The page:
Eye - Does it look like it can be eaten? Is it appealing to the eye? Have you read and seen that this is an edible species?​
Nose - Does it smell nice? Does it irritate the nose when crushed or cut?​
Lip - Does a small slice puff or blister the lip, cause immediate burning or irritation?​
Tongue - Does a small slice taste bitter, astringent or insipid at the tip of the tongue? Does it cause swelling, blistering, burning, stabbing or an overall revolting sensation?​
Throat - Does a small slice burn or swell the throat after swallowing?​
Stomach - Does it make you vomit or cause diarrhea in the hours after consumption?​

If it is your first time to try an Australian edible, use this process even if you are confident from the advice in these articles (and the experts) that it is 100% edible. Get used to going through this process as it may save you a moment of anaphylactic (allergic) reaction. Let me illustrate this with a personal example.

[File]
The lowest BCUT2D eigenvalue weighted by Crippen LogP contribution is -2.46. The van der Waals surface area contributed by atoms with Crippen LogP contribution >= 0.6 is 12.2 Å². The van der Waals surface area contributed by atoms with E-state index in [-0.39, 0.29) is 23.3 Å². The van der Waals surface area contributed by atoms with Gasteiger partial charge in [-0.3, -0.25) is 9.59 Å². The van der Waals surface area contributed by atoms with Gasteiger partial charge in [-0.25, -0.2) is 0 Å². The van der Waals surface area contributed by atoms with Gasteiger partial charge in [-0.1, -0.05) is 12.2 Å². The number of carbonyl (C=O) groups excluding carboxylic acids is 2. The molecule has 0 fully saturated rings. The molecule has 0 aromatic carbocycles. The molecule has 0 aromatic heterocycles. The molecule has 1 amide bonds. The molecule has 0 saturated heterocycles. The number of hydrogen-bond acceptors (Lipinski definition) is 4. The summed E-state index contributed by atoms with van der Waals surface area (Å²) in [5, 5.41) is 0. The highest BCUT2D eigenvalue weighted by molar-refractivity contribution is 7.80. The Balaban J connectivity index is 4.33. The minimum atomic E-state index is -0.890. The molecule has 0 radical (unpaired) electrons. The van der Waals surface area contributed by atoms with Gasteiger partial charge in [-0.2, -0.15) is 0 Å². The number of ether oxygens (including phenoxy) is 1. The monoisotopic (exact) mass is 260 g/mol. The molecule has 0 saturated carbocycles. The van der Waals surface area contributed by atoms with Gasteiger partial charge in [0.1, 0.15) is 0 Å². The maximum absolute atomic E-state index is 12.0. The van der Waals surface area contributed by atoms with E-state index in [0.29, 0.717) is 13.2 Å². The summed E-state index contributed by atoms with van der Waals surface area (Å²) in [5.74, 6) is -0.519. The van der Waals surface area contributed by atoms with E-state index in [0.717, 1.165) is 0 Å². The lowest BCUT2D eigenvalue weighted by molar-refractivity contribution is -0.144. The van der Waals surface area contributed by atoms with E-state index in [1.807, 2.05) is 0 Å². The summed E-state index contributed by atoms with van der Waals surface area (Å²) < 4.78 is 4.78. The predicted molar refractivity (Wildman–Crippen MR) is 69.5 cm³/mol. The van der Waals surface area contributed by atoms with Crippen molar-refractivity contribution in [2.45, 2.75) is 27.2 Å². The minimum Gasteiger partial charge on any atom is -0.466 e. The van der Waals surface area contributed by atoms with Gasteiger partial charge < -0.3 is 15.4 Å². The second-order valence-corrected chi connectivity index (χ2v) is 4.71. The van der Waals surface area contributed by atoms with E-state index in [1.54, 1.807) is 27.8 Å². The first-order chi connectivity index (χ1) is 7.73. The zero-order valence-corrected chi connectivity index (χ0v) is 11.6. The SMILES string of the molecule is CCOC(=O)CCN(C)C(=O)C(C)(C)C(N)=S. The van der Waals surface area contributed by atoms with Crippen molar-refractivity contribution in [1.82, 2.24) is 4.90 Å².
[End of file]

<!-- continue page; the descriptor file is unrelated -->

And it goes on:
As a kid, I loved watching Totally Wild with Ranger Stacey as a standard offering when I got home from school. One episode showed how indigenous people used to harvest taro from the riverbanks. "I know that plant, it grows down at the park in the river!" I exclaimed to myself in excitement and immediately left home to go and harvest some. These were the carefree days when a 9 y/o could leave home without the parents worrying in the slightest. The huge spear-head taro leaves are difficult to miss, growing in clumps everywhere as they do. I excitedly excavated a tuber, washed the dirt off it and grinned widely. "Yes, I have it!" I returned home with my prize, went straight to the kitchen, took out a knife and cut off a thin slice. I nibbled tentatively and swallowed, eager to experience this new taste. Within a few seconds, my tongue was burning as if with fire. The sensation of a thousand knives stabbing my throat caused me to choke immediately and begin gasping in horror as I struggled to breathe. My entire mouth and throat ached with the repetitive stabbing of the toxins in the raw taro root. The pain was incessant, and no amount of water or milk made it go away. After what felt like an eternity (probably about 5 minutes) I resolved never to eat that nasty taro again, and was dismayed at how naive I had been to zealously harvest and eat something I knew nothing about.